The Role of Surfactant in Particle Exposure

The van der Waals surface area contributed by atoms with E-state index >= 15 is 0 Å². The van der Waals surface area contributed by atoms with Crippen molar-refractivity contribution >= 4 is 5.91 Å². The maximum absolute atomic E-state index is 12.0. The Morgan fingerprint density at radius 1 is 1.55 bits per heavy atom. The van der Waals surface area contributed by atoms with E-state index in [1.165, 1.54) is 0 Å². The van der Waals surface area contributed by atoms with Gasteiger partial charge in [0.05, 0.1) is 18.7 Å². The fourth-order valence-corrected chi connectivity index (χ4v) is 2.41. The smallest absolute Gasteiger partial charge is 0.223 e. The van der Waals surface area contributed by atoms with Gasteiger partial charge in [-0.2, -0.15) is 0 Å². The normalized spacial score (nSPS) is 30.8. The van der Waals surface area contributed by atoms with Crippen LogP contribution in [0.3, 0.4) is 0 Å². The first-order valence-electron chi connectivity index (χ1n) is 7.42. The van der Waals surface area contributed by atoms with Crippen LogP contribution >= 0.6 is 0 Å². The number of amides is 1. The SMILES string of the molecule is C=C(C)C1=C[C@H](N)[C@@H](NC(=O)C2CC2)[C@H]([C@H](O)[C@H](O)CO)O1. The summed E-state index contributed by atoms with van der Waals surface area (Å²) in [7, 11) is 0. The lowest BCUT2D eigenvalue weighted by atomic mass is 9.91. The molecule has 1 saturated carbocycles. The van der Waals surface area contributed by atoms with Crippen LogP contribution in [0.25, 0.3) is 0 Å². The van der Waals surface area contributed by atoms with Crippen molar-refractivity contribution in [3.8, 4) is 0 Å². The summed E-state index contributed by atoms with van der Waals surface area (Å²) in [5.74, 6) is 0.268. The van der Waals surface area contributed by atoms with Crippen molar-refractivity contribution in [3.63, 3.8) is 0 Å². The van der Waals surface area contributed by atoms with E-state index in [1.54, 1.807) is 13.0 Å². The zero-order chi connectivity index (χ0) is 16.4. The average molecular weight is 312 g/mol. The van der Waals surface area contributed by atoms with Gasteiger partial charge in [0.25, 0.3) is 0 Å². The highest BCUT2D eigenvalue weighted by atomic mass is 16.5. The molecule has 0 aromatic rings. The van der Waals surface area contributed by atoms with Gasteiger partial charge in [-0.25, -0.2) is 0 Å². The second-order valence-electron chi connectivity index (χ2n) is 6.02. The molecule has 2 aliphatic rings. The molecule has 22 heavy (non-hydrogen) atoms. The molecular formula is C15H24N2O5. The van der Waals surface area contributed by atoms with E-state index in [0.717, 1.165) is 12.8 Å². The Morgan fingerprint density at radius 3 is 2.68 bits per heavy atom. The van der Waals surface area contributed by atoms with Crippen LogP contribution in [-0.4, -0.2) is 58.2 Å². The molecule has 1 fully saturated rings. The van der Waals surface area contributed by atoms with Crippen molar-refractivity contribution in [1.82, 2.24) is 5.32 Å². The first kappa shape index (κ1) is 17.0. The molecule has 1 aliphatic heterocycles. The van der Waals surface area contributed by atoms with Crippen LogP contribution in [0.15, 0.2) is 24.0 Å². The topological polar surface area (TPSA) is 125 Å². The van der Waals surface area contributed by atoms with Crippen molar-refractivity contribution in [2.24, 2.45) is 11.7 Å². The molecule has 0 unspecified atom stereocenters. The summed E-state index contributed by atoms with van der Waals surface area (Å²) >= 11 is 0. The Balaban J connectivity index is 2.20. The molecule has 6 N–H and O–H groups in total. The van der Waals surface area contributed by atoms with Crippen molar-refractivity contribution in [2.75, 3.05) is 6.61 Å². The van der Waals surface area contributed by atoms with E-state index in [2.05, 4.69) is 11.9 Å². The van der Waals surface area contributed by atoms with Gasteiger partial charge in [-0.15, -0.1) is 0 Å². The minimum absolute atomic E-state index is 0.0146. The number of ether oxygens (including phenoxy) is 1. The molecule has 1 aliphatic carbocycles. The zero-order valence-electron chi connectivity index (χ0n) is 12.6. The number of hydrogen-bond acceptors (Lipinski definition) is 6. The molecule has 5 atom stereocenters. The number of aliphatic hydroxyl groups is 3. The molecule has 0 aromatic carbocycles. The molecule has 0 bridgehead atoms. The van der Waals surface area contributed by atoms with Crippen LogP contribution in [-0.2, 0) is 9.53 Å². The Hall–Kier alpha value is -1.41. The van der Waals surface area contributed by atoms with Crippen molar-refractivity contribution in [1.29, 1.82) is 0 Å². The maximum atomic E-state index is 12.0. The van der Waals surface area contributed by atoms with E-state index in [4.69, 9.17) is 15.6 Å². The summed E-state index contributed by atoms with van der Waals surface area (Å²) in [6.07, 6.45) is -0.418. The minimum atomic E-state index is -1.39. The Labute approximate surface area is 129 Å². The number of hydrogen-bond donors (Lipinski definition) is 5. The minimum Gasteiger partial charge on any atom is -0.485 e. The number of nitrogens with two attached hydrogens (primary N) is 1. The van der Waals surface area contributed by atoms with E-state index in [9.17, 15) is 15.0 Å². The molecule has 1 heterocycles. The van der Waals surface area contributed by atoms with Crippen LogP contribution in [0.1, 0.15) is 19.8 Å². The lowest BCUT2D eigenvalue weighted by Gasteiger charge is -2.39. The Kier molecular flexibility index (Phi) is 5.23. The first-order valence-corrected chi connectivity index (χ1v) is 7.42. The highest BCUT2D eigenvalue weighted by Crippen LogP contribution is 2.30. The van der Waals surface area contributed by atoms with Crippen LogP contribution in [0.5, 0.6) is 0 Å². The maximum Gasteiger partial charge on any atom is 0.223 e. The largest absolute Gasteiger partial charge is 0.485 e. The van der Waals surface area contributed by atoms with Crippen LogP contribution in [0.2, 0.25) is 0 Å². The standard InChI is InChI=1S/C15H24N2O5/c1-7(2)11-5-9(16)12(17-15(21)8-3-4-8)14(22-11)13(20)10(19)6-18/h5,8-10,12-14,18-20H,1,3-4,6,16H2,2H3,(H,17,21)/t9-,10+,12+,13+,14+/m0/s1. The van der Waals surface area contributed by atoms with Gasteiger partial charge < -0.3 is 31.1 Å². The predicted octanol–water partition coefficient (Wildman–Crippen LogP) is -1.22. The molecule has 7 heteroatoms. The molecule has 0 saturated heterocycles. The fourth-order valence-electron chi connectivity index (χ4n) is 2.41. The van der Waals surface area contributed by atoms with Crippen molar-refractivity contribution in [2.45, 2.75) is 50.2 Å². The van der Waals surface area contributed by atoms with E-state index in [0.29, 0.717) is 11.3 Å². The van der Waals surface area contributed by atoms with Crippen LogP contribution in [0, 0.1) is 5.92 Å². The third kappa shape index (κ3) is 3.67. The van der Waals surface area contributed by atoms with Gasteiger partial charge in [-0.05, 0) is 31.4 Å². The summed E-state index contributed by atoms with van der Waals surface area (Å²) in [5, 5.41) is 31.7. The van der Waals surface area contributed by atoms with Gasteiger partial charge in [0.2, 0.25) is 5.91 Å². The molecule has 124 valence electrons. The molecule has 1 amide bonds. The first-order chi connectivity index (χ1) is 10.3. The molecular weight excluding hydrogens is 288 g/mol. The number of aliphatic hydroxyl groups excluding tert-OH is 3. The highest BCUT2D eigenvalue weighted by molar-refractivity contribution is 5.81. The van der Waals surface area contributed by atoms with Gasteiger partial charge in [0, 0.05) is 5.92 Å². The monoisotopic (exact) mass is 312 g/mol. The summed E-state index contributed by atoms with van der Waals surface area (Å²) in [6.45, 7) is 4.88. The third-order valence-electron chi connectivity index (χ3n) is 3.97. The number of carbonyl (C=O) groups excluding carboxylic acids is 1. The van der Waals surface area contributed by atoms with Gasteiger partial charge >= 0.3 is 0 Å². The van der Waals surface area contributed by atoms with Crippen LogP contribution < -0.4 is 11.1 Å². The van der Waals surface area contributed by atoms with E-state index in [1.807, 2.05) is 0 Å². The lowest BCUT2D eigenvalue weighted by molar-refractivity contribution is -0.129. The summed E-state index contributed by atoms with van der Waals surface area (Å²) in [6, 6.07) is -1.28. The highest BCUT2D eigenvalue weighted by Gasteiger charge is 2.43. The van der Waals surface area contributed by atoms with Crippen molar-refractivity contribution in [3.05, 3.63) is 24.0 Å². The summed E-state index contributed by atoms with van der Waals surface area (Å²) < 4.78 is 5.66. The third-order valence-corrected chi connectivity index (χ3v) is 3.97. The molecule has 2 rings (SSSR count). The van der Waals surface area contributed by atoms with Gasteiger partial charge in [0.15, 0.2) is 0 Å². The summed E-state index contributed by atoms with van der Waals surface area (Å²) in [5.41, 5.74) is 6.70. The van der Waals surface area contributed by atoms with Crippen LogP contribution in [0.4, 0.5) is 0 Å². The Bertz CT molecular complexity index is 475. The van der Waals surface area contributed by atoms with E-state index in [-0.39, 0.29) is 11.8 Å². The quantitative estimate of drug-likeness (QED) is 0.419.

The extracellular fluid lining the respiratory tract and airspaces exists as a continuum from larynx to alveolus. It has a complex composition and a structure that varies from site-to-site that reflects its many functions (1). In the airways, it consists of sol and gel layers surmounted by a surfactant film of unknown composition at the air-liquid interface. In the alveolus, the extracellular fluid consists of a thin hypophase covered by a dipalmitoyl phosphatidylcholine (DPPC)-rich surfactant film. The direct demonstration of a surfactant film in alveoli and airways is relatively recent (2-4), although a surface-active film had been inferred from physiological (5) and electron microscopic studies (6) many years earlier. Such indirect proof for a surfactant film is a low surface tension of the interface. The surface tension in large airways has been measured directly with a bronchoscope from the spreading behavior of oil droplets placed onto the tracheal walls or bronchi of anesthetized sheep and horses (7). A surface tension of approximately 32 mN/m has been recorded at the mucus-air interface in these animals. This suggests the presence of a surfactant film because proteins, surface polymers of blood cells, polysaccharides, and other biopolymers all result in surface tensions between 45 and 60 mN/m (8) when they adsorb to an air-water interface.